Finding the Right Rugby Cleats
Most types of shoes come in all sorts of various sizes, shapes, and styles. With athletic shoes, however, function usually trumps form — how they work is far more important than how they look. This is especially true for rugby cleats since so much of the game involves players running around on the field. This guide covers the main categories and sub-categories of rugby cleat types.
The Two Types of Rugby Cleats
All rugby cleats can be assigned to one of two categories: Firm ground or soft ground. Firm ground cleats are meant for harder, denser field surfaces. Soft ground cleats are used when the ground is looser, and more likely to give under players’ feet.
There is actually a third type of cleat: Turf cleats. These cleats are meant for use only on artificial field surfaces, and they feature dozens of approximately quarter-inch rubber studs along the entirety of the sole. Though they’re closer to firm ground than soft ground cleats, turf cleats are actually more similar to indoor soccer shoes than they are rugby cleats.
In terms of the actual shoe materials, there isn’t much difference between firm and soft ground cleats. The most prominent contrasting factor has to do with the studs on the sole of the shoes:
- Firm ground cleats feature molded rubber studs that are permanently fixed to the bottom of the shoe. These studs are either shaped like pegs or trapezoids, and come in many different patterns.
- Soft ground cleats use removable metal studs; these studs come in various sizes, though they’re all conical in shape. These metal studs are almost always arranged in either a six- or eight-stud formation on the sole of the shoe.
Both types of cleats come in position-specific varieties, though it’s easier to differentiate between various soft cleat designs: The six-cleat arrangement is better for speed and overall freedom of movement, and it’s more popular among backs; the eight-cleat arrangement provides more torque and traction, which is ideal for forwards.
Rugby cleats are made from two types of material:
- Leather: Procured from a processed animal hide (including kangaroo), leather is the more durable of the two materials, though it’s also the more expensive option. And like most leather products, leather cleats do not stand up well to water.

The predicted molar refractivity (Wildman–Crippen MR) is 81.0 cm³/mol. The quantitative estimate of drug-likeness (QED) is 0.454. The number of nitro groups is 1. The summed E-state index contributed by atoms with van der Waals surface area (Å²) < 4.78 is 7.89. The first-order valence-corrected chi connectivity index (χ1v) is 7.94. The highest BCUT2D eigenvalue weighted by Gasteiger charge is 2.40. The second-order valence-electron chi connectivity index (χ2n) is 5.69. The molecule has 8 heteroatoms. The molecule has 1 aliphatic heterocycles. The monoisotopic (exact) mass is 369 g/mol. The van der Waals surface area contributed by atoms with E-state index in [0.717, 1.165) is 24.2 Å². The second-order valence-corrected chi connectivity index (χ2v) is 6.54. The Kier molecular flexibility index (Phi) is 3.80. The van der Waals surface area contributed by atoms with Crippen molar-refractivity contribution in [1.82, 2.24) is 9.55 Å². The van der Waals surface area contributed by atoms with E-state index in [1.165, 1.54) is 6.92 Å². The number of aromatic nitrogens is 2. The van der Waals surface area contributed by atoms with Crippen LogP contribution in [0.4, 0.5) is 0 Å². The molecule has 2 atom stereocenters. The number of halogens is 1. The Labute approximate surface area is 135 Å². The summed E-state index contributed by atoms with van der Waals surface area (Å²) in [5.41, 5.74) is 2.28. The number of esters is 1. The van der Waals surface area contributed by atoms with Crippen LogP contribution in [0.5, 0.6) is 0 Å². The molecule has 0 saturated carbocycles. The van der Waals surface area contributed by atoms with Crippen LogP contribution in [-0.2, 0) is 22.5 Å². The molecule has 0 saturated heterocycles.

- Synthetic: These materials are manufactured from chemicals. Lighter and cheaper than leather, synthetic cleats hold up quite well in wet conditions. In general, however, synthetic materials break down quicker than leather.
Most cleats feature a combination of both leather and synthetic materials, utilizing the strengths of each material as much as possible.
The most position-specific characteristic of rugby cleats is the cut of the boot — the “shoe” portion of the cleat. “Cut” refers to the overall height of the boot — how far up it covers the ankle.
Rugby cleats come in one of three boot cuts:
- Low: This cut sits very low on the foot, and hardly covers the ankle at all. Much like the six-stud design of soft ground cleats, the low cut is favored among backs since it allows the wearer to maintain a high level of mobility when running. The tradeoff is that it offers very little ankle support, putting players at an increased risk of an ankle injury.
- High: Directly opposite the low cut, a high-cut boot covers most, if not all, of the wearer’s ankle. Very popular among forwards (especially props and locks), the high-cut boot stabilizes and protects the player’s ankles, though it does somewhat hinder that player’s speed and agility.
- Mid: Mid cut boots fall somewhere between the low and high cut; some manufacturers’ mid cut boots are closer to low, others closer to high.
The biggest difference between the three types of boot cuts is the speed/stability ratio: The lower the cut, the easier it is for players to run fast, but the less stability the shoe will provide in terms of ankle support.
Know Their Role
Cleat manufacturers are always working to come out with the most stylish, technologically-advanced cleats on the market. Price and design differences aside, comfort and function are the two most important characteristics to look for in a pair of cleats. If they don’t kill your feet, and they allow you to easily move about the field, you’ve found the right pair.